• by Anonymous Coward on Tuesday June 08, 2010 @05:54PM (#32502806)

    This is the kind of thing conservatives want to bring to every aspect of your life; when Grover Norquist talks about drowning government in a bathtub, the tub is full of crude oil and dead fish.

    • by sunspot42 (455706) on Tuesday June 08, 2010 @06:07PM (#32502966)

      Flamebait? Maybe. True? You betcha!

      No corporation should be allowed to grow large enough that it can't be drowned in a bathtub.

      • by weston (16146) <westonsd@@@canncentral...org> on Wednesday June 09, 2010 @01:46AM (#32506740) Homepage

        No corporation should be allowed to grow large enough that it can't be drowned in a bathtub.

        This is a great reappropriation of Norquist's infamous line, but I'm inclined to be a bit more long-winded. :)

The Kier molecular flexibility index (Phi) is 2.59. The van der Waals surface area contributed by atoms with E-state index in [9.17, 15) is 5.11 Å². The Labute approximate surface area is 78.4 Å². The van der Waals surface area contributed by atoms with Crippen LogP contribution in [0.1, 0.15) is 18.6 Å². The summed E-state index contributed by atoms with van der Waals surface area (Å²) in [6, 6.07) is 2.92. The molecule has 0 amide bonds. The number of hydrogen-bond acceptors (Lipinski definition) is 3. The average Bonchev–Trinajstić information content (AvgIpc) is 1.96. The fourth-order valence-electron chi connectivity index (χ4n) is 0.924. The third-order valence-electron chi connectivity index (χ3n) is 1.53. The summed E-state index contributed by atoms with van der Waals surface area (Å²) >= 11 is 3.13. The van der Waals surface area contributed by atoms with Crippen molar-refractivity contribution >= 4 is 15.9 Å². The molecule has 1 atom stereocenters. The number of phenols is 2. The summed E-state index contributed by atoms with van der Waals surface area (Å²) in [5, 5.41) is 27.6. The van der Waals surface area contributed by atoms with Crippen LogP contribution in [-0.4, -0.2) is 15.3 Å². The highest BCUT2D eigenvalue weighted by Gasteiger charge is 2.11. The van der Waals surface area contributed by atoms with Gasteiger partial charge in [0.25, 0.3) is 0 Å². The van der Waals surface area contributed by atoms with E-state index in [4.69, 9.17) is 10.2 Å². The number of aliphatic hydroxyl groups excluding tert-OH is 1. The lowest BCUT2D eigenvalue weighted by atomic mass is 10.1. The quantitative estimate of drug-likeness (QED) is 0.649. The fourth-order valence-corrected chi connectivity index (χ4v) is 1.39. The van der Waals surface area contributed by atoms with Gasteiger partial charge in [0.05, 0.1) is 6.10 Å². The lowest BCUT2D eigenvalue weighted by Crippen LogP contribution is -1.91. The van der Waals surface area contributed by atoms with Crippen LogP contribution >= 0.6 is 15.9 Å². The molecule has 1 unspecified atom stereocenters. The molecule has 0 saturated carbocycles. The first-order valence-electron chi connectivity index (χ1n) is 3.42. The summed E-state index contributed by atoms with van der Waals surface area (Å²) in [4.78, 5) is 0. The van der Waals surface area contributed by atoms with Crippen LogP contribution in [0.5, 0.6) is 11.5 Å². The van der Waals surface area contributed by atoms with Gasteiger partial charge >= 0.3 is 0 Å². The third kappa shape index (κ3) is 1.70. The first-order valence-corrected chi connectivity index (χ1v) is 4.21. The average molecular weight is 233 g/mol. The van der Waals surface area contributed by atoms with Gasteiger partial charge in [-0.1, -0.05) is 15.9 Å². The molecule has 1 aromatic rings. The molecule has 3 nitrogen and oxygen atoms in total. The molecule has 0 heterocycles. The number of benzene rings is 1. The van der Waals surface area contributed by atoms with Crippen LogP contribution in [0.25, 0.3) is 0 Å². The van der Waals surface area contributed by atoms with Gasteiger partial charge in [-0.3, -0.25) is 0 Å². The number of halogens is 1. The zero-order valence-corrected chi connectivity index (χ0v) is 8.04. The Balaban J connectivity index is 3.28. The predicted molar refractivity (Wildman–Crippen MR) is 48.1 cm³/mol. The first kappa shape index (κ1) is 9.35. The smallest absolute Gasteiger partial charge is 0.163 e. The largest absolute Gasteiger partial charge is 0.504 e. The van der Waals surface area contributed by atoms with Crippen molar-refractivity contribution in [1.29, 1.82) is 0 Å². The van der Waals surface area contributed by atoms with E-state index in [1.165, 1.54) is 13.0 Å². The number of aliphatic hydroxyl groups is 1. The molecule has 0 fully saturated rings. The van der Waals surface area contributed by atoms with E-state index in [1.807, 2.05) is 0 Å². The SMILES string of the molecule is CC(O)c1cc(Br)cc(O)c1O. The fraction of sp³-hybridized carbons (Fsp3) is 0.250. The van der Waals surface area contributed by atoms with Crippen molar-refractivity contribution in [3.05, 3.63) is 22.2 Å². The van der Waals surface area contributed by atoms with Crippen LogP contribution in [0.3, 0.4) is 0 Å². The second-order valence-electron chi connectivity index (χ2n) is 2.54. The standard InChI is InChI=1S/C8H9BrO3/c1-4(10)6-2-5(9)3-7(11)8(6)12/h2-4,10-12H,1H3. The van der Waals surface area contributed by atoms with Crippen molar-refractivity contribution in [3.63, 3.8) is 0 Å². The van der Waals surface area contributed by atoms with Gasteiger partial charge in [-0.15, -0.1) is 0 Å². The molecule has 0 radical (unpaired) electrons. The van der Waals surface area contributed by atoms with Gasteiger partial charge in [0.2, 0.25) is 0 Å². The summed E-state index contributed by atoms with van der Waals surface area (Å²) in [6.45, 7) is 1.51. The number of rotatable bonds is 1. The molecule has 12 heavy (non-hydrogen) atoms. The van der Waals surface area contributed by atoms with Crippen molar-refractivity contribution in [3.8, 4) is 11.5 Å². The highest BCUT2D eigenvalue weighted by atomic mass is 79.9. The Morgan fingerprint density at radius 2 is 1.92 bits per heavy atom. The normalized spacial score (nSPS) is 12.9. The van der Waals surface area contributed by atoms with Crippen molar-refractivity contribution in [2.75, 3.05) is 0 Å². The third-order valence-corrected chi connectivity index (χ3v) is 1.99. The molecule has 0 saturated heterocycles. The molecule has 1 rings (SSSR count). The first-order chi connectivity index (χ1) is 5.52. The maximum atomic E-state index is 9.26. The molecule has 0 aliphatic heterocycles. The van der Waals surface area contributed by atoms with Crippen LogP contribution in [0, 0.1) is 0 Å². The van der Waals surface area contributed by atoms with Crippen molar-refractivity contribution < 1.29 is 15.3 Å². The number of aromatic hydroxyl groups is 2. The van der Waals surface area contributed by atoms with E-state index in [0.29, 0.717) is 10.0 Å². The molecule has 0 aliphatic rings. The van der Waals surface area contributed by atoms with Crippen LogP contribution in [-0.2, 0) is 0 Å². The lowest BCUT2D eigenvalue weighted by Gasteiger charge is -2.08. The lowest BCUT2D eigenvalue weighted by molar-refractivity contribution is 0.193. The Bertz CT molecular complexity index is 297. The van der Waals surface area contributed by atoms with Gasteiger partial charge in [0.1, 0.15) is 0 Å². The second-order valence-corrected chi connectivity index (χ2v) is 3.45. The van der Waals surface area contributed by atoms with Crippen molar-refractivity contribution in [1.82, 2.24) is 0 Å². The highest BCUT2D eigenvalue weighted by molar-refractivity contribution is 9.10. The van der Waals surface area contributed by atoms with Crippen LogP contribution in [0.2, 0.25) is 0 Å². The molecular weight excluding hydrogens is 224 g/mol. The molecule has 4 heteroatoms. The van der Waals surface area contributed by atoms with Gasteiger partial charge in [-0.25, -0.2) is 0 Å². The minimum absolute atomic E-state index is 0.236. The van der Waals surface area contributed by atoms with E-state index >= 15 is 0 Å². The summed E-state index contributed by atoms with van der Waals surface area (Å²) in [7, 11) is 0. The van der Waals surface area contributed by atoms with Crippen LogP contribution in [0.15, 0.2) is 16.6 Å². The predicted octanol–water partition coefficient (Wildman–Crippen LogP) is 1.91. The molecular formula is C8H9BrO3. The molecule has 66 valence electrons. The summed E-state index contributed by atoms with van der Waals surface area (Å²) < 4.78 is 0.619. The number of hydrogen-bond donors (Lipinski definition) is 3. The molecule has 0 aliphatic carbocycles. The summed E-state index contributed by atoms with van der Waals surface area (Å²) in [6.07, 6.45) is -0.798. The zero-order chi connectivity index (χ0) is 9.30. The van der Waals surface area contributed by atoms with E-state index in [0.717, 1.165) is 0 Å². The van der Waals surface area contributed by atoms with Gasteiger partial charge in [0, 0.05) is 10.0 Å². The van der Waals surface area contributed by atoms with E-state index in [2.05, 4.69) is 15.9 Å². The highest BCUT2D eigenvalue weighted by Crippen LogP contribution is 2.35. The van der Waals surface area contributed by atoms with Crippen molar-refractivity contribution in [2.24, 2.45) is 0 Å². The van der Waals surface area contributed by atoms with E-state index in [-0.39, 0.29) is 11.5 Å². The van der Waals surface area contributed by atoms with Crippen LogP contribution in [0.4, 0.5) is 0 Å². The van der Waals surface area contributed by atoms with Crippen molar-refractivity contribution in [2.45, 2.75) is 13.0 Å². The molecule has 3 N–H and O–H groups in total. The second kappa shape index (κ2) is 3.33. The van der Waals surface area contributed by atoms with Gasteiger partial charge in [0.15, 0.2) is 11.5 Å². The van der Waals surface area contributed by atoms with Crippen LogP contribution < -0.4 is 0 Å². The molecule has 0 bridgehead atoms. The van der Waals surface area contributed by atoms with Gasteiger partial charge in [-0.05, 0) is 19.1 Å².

Here's the thing: in the U.S., were not only the fortunate heirs of a constitution that's created a government of checks, balances, and somewhat limited powers. We're also the recipient of a national story about how our forbears fought for it and we're therefore generally free of state oppression. And whatever your complaints against the federal/state government (and there are some legit complaints), it's still historically true: if you live here, you have more civil liberties and economic freedoms than most of the people who've ever lived on this world. Doesn't mean we couldn't learn a thing or two from other countries, but here we are.

        The thing is, that heritage handed to us through the efforts of patriots from the revolution through the cold war -- and just as importantly that national story -- has been forged in a time period during which sovereign states (and maybe a church or two) were essentially the only entities around which enough power could amass to systemically entrench itself into tyranny. When we justifiably celebrate the founding of the United States and its achievements, and when we invoke the language of the revolution... we're talking about the resolution of *that* war. The war fought to forge a modern state that safeguards its citizens from itself.